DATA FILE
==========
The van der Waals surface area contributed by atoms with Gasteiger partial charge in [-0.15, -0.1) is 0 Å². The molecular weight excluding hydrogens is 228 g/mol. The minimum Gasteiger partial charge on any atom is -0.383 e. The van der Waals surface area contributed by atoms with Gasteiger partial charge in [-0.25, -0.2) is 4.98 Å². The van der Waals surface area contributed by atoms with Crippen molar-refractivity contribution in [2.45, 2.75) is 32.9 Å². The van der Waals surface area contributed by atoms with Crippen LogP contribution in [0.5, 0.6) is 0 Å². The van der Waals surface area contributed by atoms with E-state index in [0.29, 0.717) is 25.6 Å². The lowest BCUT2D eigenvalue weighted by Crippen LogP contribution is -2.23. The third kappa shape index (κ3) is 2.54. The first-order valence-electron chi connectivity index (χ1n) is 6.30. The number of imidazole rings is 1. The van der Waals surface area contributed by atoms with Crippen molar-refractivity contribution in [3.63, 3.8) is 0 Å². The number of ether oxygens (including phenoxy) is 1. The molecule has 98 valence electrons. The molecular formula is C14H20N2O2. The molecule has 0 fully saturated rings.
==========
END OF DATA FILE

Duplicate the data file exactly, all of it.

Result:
The van der Waals surface area contributed by atoms with Gasteiger partial charge in [-0.15, -0.1) is 0 Å². The molecular weight excluding hydrogens is 228 g/mol. The minimum Gasteiger partial charge on any atom is -0.383 e. The van der Waals surface area contributed by atoms with Gasteiger partial charge in [-0.25, -0.2) is 4.98 Å². The van der Waals surface area contributed by atoms with Crippen molar-refractivity contribution in [2.45, 2.75) is 32.9 Å². The van der Waals surface area contributed by atoms with Crippen LogP contribution in [0.5, 0.6) is 0 Å². The van der Waals surface area contributed by atoms with E-state index in [0.29, 0.717) is 25.6 Å². The lowest BCUT2D eigenvalue weighted by Crippen LogP contribution is -2.23. The third kappa shape index (κ3) is 2.54. The first-order valence-electron chi connectivity index (χ1n) is 6.30. The number of imidazole rings is 1. The van der Waals surface area contributed by atoms with Crippen molar-refractivity contribution in [3.63, 3.8) is 0 Å². The number of ether oxygens (including phenoxy) is 1. The molecule has 98 valence electrons. The molecular formula is C14H20N2O2. The molecule has 0 fully saturated rings.